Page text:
Sometimes we experience movies under circumstances that prejudice us against them. I still remember being in a Blockbuster video with a friend (not long after seeing The Phantom Menace) when he learned that I hadn’t watched the original movies. We then had a Never Seen Star Wars conversation. “Whaaaaaaat? Dude! How have you never seen Star Wars?” No idea what I was expected to say: does it take effort to not watch a film? Did he want to know my special never-seen-Star-Wars diet and workout regimen? Regardless, he snatched my handful of tapes and reshelved them. My heart sank: I knew we’d be watching Star Wars that night.

I’ll admit that this ruined the film for me. Even today, my principle association with Star Wars (both film and franchise) remains “the kind of thing people bully you into enjoying.”

I admire parts of it now; good puppetry and special effects, and Alec Guinness is a talented actor. His scenes on the desert planet (which were filmed in Tunisia, I think) have the stately gravitas of Lawrence of Arabia or The Man Who Would Be King. Long shots of desolate horizons, with grime and rust and sand corroding through the frame. There’s a sad, understated quality to his performance – the sun’s going down, his sun’s going down, and everyone lives in the shadow of a once-glorious empire that is rotting like late summer fruit. It’s very British film in places.

In other words, I enjoy the parts where Star Wars isn’t Star WarsAt the movie’s heart is a ball pit of kiddie stuff – lightsabers, blasters, the Force, the Millennium Falcon – that doesn’t move me at all. The more quintessentially Star Wars the film becomes, the worse it gets.

It’s obvious that Star Wars’ tacky, toyetic style dispersed through culture like poison spores and made the world worse. Less obvious is the fact that this doesn’t work in the original film. Dark Vader and the stormtroopers resemble shiny plastic action figures: any sense of danger is undercut by how stupid they look. One of the most over-the-target gags in Mel Brooks’ Spaceballs that the villains of Star Wars are impossible to take seriously.

Once Luke leaves the desert, the film’s overriding look becomes “plastic and PVC”. Next to the awesome heft of 2001: A Space Odyssey, Star Wars looks weightless. The X-Wings resemble model kits glued with Araldyte, and they’re flown by pilots wearing dorky oversized NASCAR helmets equipped with welding goggles. Is there a point to all this safety gear when you’re flying at sixteen times the speed of sound? One brush with anything and you’re toothpaste.

The actors either suck or are deep-sixed by the writing. Mark Hamill has the charisma of a crash test dummy, Carrie Fisher is a sociopath who wisecracks about Chewbacca’s excessive body hair  the same day her planet blows up, and honestly, why are we allowing ourselves to be psyopped that Harrison Ford is a charming rogue? He’s a miserable grouch whose main character trait is that he doesn’t want to be in the movie.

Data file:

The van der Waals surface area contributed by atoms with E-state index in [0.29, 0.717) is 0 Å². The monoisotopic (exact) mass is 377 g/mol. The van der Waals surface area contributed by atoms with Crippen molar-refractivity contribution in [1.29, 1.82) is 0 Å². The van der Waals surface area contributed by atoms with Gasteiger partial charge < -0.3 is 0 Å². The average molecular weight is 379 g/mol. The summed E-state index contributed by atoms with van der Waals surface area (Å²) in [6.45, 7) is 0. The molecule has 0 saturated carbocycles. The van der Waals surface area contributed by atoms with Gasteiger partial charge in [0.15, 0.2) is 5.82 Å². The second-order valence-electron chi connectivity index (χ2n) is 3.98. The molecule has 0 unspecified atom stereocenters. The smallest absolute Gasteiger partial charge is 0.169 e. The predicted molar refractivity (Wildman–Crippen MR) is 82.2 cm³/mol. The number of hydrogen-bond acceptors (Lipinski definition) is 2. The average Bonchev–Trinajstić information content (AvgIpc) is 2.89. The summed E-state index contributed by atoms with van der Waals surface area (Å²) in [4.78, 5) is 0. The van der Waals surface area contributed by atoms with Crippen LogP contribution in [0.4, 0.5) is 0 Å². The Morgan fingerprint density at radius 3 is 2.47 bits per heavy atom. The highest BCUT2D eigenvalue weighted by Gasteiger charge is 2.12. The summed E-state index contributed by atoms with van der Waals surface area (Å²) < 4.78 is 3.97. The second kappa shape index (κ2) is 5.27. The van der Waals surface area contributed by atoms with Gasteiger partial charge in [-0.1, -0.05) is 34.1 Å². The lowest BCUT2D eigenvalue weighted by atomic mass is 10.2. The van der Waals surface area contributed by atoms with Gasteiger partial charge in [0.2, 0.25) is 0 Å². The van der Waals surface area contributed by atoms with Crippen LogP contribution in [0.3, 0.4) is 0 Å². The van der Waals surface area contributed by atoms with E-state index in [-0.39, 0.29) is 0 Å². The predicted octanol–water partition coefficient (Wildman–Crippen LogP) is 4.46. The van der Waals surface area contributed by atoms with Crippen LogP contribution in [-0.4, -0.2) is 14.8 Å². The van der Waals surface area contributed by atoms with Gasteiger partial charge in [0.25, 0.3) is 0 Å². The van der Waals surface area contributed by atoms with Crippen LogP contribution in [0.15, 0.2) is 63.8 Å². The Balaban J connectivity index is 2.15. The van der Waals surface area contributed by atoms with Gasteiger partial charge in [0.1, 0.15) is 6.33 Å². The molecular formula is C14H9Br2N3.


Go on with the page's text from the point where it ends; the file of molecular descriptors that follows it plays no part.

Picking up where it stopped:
There is a gay robot. I’m not offended by the gay robot. He is a time-honored British archetype, after all. He’s just a very odd character given the “Epic Campbellian space opera that should be taught in schools and forcibly inflicted upon children in a collective hazing ritual” role Star Wars has in our culture.

The Star Wars setting is interesting, if incongruent. It’s a universe where moon-sized battlestations exist and lasers shred entire worlds to plasma…but spaceships can still be fixed by smearing engine oil on your arms and rummaging with fuel lines. Lucas’s setting is futuristic, but he clearly only cares about the past (particularly, the past he saw movies of his youth). He provides pastiches of WW2-style dogfighting, wild west gunfighter duels, Turkish prisons, medieval swordfights, and more. Speaking of, lightsabers seem like they’d be dogshit weapons. Who needs a sword that annihilates everything it touches? A careless backswing would split your head in half. The careful, slow-paced lightsaber duel at the end is actually realistic: that’s the only way you could ever fight with those things.

Lazy reviewers who don’t think usually default to describing films as “a love letter to [the film’s most prominent influence].” Lucas wrote a love letter complete with spelling errors, backward letter Rs, and semen stains. He sometimes comes up with inspired ideas, and sometimes he squeezes the ball through the hoop in spite of himself, but nowhere do we see evidence that he’s competent. Star Wars is just an occasionally compelling mess, roughed into shape by skilled and patient editors.

Was the opening text scroll his idea? It’s a good example of my least favorite thing: audience handholding. Yeah, why reveal the backstory through context or dialog, when you can just put some text-based exposition on the screen. Why even make the movie at all? Just throw the entire screenplay up there in yellow News Gothic Bold text. Really good filmmaking there.

I am not reacting to Star Wars so much as it’s fans and its place in society.

Star Wars belongs with bacon, duct tape, I Fucking Love Science, We Don’t Deserve Dogs, and “DAE wrong generation?” Beatles worship. In general, I am creeped out by effusive public cheerleading for things that are universally loved. No, it’s not wrong to enjoy a thing that eight hundred million other people enjoy. But it’s at least suspect to turn it into a marker of your identity. What hole are you trying to fill?

I can at least respect people who join cults because they’re doing something brave, and going against the tide. But where’s the bravery in being a fan of a thing like Star Wars? You are the tide. I don’t hate you if you swear a Han Shot First T-shirt but I also think that if you lived in the world of the movies you’d swear allegiance to the Empire.

And God damn it, a flickering holographic ghost is emphatically not more powerful than I can possibly imagine.